“He had the chains arranged for throwing…Your word is almost the same. Lazo.
“Lasso,” Sam said.

From Dead to Worse, p. 269

No flipping to the back of the book necessary. So too if Eric is part of a culture where they use different languages, that would be fine. For example, here in Australia, Kooris use some of their own words on a regular basis, as do Maoris from New Zealand. But here, at least, Kooris do not tend to translate for everyone, so you don’t really know what they’re saying.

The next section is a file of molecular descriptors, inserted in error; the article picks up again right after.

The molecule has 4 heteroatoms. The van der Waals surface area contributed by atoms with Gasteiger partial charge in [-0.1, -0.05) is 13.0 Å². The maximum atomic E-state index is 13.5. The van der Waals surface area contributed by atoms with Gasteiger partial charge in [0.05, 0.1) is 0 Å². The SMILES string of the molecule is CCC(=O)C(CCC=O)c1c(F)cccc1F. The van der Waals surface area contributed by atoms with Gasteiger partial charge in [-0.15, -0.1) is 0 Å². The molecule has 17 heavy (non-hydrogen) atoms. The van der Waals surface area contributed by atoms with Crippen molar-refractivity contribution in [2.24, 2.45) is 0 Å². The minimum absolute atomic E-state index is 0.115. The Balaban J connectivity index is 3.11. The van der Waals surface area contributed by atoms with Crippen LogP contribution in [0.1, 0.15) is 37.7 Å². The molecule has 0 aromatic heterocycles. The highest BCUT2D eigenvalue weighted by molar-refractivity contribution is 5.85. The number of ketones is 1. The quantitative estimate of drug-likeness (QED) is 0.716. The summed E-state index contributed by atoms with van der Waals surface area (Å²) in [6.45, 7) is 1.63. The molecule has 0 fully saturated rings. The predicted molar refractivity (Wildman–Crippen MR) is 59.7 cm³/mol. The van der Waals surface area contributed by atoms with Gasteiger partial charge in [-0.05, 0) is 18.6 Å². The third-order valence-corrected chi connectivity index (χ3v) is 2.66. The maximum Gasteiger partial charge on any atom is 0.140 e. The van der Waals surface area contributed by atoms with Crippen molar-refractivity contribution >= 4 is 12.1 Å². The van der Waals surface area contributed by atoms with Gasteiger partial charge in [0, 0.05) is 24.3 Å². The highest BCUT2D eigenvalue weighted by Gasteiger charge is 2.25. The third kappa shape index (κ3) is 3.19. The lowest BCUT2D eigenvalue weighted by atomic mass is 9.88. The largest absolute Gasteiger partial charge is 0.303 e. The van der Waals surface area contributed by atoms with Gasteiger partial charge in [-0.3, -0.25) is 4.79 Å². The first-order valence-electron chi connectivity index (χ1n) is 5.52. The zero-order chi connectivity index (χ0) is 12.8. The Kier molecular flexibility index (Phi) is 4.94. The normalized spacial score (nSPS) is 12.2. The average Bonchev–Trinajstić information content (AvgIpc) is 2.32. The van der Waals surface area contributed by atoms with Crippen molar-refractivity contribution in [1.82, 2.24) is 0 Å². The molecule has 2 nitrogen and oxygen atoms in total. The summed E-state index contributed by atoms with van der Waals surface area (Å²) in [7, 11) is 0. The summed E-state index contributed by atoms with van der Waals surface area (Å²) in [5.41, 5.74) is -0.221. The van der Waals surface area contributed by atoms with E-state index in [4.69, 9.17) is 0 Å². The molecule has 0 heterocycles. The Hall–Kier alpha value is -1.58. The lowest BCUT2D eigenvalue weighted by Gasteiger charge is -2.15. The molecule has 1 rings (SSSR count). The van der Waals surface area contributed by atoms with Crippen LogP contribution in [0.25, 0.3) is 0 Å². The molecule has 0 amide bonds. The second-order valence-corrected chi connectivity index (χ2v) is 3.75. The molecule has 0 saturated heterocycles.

As a funny side story, I had a Koori woman sit down at a cafe with a friend and I, and she asked him if he had a junu (I’m not sure of the spelling here as it’s a spoken language for the most part). He didn’t know any Koori. I did. I answered for him. She had asked him if he had a vagina. She laughed that I knew, and I made a new friend, while keeping another from embarrassing himself. 😀 So if you have a reason for not providing translation, you can do that. But most people wouldn’t know what the word actually is, so transcribing it would be impossible in first person narrative. It’d probably be more effective to do this:

I made a little pain sound, and Eric cursed in another language.
Club Dead, p. 186